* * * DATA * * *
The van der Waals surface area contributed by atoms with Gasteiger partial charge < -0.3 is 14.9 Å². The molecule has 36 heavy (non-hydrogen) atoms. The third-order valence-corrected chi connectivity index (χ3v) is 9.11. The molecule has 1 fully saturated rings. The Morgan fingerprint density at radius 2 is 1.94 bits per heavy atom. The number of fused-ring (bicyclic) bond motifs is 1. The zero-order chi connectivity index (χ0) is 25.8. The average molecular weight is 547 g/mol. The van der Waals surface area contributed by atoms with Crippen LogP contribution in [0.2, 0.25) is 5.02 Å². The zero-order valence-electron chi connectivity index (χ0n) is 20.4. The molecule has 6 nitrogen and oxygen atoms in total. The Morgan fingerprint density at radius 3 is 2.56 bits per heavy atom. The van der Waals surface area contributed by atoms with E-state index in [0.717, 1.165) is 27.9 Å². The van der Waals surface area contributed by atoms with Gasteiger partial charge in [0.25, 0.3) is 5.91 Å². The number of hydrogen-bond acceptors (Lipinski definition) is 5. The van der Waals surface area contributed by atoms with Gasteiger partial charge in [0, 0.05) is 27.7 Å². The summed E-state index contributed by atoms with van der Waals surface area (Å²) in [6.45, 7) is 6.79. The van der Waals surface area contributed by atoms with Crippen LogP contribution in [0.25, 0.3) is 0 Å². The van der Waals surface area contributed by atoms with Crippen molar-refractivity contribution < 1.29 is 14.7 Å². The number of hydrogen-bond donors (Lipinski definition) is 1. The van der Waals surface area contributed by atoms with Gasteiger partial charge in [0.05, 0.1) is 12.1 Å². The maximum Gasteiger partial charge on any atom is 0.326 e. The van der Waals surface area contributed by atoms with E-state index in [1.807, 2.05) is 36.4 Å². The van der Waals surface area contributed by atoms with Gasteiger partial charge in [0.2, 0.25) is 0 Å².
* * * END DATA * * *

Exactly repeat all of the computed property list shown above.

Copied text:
The van der Waals surface area contributed by atoms with Gasteiger partial charge < -0.3 is 14.9 Å². The molecule has 36 heavy (non-hydrogen) atoms. The third-order valence-corrected chi connectivity index (χ3v) is 9.11. The molecule has 1 fully saturated rings. The Morgan fingerprint density at radius 2 is 1.94 bits per heavy atom. The number of fused-ring (bicyclic) bond motifs is 1. The zero-order chi connectivity index (χ0) is 25.8. The average molecular weight is 547 g/mol. The van der Waals surface area contributed by atoms with Crippen LogP contribution in [0.2, 0.25) is 5.02 Å². The zero-order valence-electron chi connectivity index (χ0n) is 20.4. The molecule has 6 nitrogen and oxygen atoms in total. The Morgan fingerprint density at radius 3 is 2.56 bits per heavy atom. The van der Waals surface area contributed by atoms with E-state index in [0.717, 1.165) is 27.9 Å². The van der Waals surface area contributed by atoms with Gasteiger partial charge in [0.25, 0.3) is 5.91 Å². The number of hydrogen-bond acceptors (Lipinski definition) is 5. The van der Waals surface area contributed by atoms with Gasteiger partial charge in [0, 0.05) is 27.7 Å². The summed E-state index contributed by atoms with van der Waals surface area (Å²) in [6.45, 7) is 6.79. The van der Waals surface area contributed by atoms with Crippen LogP contribution in [0.25, 0.3) is 0 Å². The van der Waals surface area contributed by atoms with Crippen molar-refractivity contribution < 1.29 is 14.7 Å². The number of hydrogen-bond donors (Lipinski definition) is 1. The van der Waals surface area contributed by atoms with Gasteiger partial charge in [0.05, 0.1) is 12.1 Å². The maximum Gasteiger partial charge on any atom is 0.326 e. The van der Waals surface area contributed by atoms with E-state index in [1.807, 2.05) is 36.4 Å². The van der Waals surface area contributed by atoms with Gasteiger partial charge in [0.2, 0.25) is 0 Å².